Looking for a last-minute trip before school starts? Put these eight Kansas outdoor attractions on your list.

Brianna Childers
Topeka Capital-Journal

The waning days of summer break bring another chance to experience the great Kansas outdoors.

The state offers many outdoor attractions curated for families and individuals. The beauty of visiting outdoor sites is there won't be crowds or lines. 

We have rounded up a list of eight outdoor Kansas attractions you should visit before school starts and fall sets in.

Tallgrass Prairie National Preserve 

The Tallgrass Prairie National Preserve near Strong City offers hiking and bison viewing.

Peace is bountiful at this 11,000-acre prairie in Strong City. Visitors can expect to see bison, wildlife, wildflowers, vistas, a historic ranch and a one-room schoolhouse.

Start your visit by stopping in at the visitor's center, 2480B K-177 highway, where guests can find trail maps to guide them through the prairie.

Visits to the preserve are free and open year-round.

The National Park Service recommends visiting Tallgrass Prairie at the end of summer and beginning of fall as the tall grasses are starting to reach their maximum height.

Hikers can take a 12-mile hike through the preserve that offers views of the prairie and bison. Other activities at Tallgrass include a self-guided tour of the ranch and bison viewing on the scenic overlook trail.

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Konza Prairie

The sun rises over the Konza Praire Biological Station south of Manhattan. The 3,487-hectare preserve of native tallgrass prairie is a protected section of the Flint Hills.

The second stop on our list is just a short drive from Topeka. The Konza Prairie is just south of Manhattan at 100 Konza Prairie Lane. 

Most of the Konza Prairie is a biological research station and off-limits to the public, but three nature trails are available.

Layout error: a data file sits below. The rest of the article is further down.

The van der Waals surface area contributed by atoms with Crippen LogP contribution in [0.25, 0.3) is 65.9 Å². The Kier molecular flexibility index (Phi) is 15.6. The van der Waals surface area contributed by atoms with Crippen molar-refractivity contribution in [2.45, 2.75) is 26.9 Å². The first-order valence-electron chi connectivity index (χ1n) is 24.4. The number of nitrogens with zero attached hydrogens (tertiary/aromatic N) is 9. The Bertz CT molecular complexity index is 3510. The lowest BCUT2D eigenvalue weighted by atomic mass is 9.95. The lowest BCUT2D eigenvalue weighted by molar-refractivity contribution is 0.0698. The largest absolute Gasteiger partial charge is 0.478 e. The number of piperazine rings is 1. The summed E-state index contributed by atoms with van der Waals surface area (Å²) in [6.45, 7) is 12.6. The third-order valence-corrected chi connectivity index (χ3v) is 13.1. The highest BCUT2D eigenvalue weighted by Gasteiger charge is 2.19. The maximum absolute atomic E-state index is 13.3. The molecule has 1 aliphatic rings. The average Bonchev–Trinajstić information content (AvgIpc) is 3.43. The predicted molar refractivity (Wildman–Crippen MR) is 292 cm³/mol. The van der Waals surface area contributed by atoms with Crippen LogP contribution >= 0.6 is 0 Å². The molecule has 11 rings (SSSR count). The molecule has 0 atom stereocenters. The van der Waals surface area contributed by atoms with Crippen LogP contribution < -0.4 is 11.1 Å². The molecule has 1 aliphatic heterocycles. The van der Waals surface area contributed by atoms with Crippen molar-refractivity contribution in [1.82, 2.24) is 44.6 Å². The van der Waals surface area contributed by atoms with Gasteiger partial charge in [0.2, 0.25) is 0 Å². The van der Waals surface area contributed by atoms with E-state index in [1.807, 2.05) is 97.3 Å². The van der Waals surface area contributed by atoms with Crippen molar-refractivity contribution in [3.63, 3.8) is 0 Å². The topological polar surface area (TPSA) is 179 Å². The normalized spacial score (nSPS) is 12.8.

The trails are open 6 a.m. to 9 p.m. daily and are free to visit. The three trails vary in length, from 2.6 miles to 6.2 miles. 

The prairie's hiking trails take visitors through lowland gallery forest, across Kings Creek and over ancient limestone ledges that lead to the native tallgrass prairie. 

The highest points offer a view of the Flint Hills and Kansas River valley. 

Hikers can expect a moderate walk with occasional steep climbs, uneven footing and narrow pathways. 

Little Jerusalem Badlands State Park

Trails twist and turn through Little Jerusalem Badlands State Park giving visitors a chance to experience Kansas nature up close. The park and trails are located near Oakley.

Kansas' badlands are one of the state's most unique features.

Little Jerusalem Badlands State Park is in western Kansas between Oakley and Scott City at the intersection of County Road 400 and Gold Road.

Visitors must purchase a Kansas State Parks vehicle permit for $5 to enter the park.

The state park is open sunup to sundown daily.

Visitors can hike two trails. The Overlook trail is one-quarter mile and offers a scenic viewpoint. The Life on the Rocks trail is 1.5 miles and takes hikers along the rim of the rocks and two scenic overlooks.

The park's natural rock formations are thought to have formed as a result of the erosion of a sea that covered the area more than 80 million years ago.

The chalk outcroppings were said in the 19th century to resemble castles and received the name "Little Jerusalem" after the formations looked like the ancient walled city of Jerusalem from a distance.

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Monument Rocks and Castle Rock 

Monument Rocks in western Kansas is one of a few natural rock formations that formed about 80 million years ago after the disappearance of a great sea.

While you are visiting western Kansas and Little Jerusalem Badlands State Park, make sure to stop at Monument Rocks and Castle Rock.

Both rock formations are similar to those found at Little Jerusalem.

Monument Rocks is 14 miles east and Castle Rock is 81 miles east of Little Jerusalem.

Monument Rocks, named one of the Eight Wonders of Kansas by Kansas Sampler Foundation, features 70-feet-tall sedimentary Niobrara chalk formations.